How do multi fuel camping stoves work
Multi fuel camping stoves are lightweight stoves that burn liquid fuel such as butane, kerosene or petrol. Liquid fuel is mixed with air and channeled through the jet towards the burner. Because the fuel is mixed with air, priming is required. Unlike portable camping stoves with operate using butane gas cylinders, the effectiveness of multi fuel camping stoves aren’t affected by the cold weather.
With many parts of Australia reaching close to zero degree temperatures overnight, you’ll find your normal butane cooker won’t work. Multi fuel camping stoves are a great alternative to ensure you can still enjoy a hot cuppa and bacon and eggs in the morning!
VIDEO: How to light a Multi Fuel Stove using Unleaded Fuel
How to prime the multi fuel camping stove-
Initially there will be a large burst of flame, hence why you use a long necked fire starter not matches! Once this fuel burns off after around 30 seconds, the element will be hot and ready for use. You’ll see that vaporization has started and the flame will now draw fuel that it needs from the canister. There is no need to presurise the canister once lit. The other advantage of mixing fuel and air are that the flame will burn much hotter providing much quicker cooking times. Under good conditions and dependent on cooking equipment it is said that you can boil water in around 3 minutes. We've tested this and found it to be around 5-6 minutes with no lid, which was about 3 minutes quicker than using a butane stove.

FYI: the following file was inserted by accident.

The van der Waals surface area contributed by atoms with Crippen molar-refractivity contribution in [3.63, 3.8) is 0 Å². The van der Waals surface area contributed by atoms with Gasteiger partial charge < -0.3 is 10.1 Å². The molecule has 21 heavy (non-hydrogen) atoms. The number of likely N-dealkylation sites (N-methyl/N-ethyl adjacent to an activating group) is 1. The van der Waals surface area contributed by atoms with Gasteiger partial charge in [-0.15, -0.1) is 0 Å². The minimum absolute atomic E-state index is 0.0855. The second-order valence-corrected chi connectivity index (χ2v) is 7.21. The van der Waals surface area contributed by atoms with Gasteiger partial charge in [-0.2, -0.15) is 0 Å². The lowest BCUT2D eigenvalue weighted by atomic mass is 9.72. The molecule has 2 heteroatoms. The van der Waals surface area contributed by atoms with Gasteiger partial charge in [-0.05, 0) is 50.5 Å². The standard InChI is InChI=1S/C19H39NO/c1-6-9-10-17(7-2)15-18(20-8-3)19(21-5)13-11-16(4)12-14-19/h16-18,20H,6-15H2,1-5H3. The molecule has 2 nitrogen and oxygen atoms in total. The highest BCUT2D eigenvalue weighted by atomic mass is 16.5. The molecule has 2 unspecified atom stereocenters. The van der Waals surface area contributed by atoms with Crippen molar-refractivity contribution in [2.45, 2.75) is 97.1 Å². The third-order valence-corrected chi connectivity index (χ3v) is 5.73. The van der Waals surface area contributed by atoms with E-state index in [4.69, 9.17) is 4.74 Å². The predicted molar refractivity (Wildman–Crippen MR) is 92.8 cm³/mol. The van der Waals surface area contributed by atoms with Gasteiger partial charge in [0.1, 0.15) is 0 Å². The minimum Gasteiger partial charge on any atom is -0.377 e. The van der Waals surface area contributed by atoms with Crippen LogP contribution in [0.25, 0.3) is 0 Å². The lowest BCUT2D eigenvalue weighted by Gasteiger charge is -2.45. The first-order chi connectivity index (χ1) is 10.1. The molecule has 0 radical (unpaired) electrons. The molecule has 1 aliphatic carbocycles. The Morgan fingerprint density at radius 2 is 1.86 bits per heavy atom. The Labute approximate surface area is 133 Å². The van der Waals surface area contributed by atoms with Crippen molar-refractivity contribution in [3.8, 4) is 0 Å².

Once you have finished cooking, you need to turn off your multi fuel camping stove.
The way to do this is to turn canister over so that instead of pulling in fuel, it is sucking in air. This stove is designed so that when the hose is turned up it no longer draws in fuel and instead draws in air. What then happens is that the excess fuel that is in the fuel line burns out. This will take around 10-15 seconds.
This is an important point to reinforce why you always need to have the hose standing up the right way when starting the oven. If you try to start the stove when the hose is in the down position, it will not work.
While multi fuel camping stoves are a bit more expensive than your standard cooker which runs of a butane cylinder, I can personally attest to their effectiveness to continue to work in really cold conditions. There have been times while everyone else has been struggling to cook a hot brekky in the morning, I have been calming making a cup of tea and cooking up bacon!
Author: Rhiannon Peterson